The imatinib-resistance studies described here are essential to therapeutic progress in GIST.  These studies will likely reveal that combinations of GIST therapies are needed to consolidate initial remissions, forestall the emergence of clinical resistance, and lead to increased cure rates.  At present, the LRG research program funds ten “priority” projects. Each of these projects has substantial, near-term potential for enabling development of novel GIST therapies.  The Year 2 progress for each of these highest-priority projects is summarized below.

Oncogenic signaling mechanisms as novel therapeutic targets: These studies continue to highlight the crucial role of the PI3-K kinase protein in transmitting KIT and PDGFRA oncogenic signals in GIST cells.  Specifically, the LRG research group have shown that a subtype of PI3-K, known as “catalytic alpha” is most relevant in GIST, and future studies will prioritize validations of new drugs that inhibit this particular PI3-K subtype.  The LRG studies have also demonstrated several proteins that bind to KIT in GIST cells: one example is the protein kinase C theta protein, which in the next year will be evaluated as a novel therapeutic target in GIST.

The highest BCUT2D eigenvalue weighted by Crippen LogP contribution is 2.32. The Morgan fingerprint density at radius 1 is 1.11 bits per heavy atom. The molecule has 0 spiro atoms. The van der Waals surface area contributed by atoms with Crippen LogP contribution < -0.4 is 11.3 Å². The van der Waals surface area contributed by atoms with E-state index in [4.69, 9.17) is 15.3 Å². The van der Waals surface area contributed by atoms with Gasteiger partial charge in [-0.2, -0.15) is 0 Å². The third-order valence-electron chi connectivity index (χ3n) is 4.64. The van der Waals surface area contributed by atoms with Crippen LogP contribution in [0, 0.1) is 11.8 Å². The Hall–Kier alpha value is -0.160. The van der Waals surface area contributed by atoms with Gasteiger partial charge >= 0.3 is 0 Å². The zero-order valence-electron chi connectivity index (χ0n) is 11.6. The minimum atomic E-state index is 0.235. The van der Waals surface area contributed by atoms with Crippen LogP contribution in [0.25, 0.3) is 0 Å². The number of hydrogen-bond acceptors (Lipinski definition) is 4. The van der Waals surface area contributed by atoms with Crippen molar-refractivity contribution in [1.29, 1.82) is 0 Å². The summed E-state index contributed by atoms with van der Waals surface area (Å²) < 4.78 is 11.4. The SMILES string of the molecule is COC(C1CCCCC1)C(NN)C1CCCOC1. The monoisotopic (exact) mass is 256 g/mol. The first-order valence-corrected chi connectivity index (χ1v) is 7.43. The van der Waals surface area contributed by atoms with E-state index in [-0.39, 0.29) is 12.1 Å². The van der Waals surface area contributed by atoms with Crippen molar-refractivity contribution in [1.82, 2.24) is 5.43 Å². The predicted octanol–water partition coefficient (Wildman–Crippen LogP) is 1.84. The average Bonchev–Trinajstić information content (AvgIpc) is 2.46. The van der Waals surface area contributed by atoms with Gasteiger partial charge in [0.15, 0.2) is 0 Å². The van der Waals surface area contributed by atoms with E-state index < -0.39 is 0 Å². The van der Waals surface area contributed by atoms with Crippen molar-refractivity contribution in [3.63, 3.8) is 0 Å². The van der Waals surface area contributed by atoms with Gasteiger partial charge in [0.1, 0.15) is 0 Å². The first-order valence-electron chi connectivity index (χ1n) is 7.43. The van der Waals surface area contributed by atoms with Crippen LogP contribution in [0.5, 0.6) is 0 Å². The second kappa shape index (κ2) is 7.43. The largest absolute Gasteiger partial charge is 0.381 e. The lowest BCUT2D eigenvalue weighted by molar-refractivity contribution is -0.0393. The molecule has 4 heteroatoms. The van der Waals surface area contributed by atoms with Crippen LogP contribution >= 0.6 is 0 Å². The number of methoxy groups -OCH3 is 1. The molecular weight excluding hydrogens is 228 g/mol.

Research Priority Areas

Wildtype GIST:  This project was suspended last year, because there were insufficient numbers of cases identified in the early months of the research program.  Fortunately, substantial progress has been made in the past year, such that KIT/PDGFRA wildtype GISTs, as identified by mutational analyses of paraffin sections, can be used to identify the biologic mechanisms responsible for KIT activation in these cases.  The recent work has identified several kinases, beyond KIT or PDGFRA, that are found at high levels in the wildtype GISTs, and that might serve as additional therapeutic targets.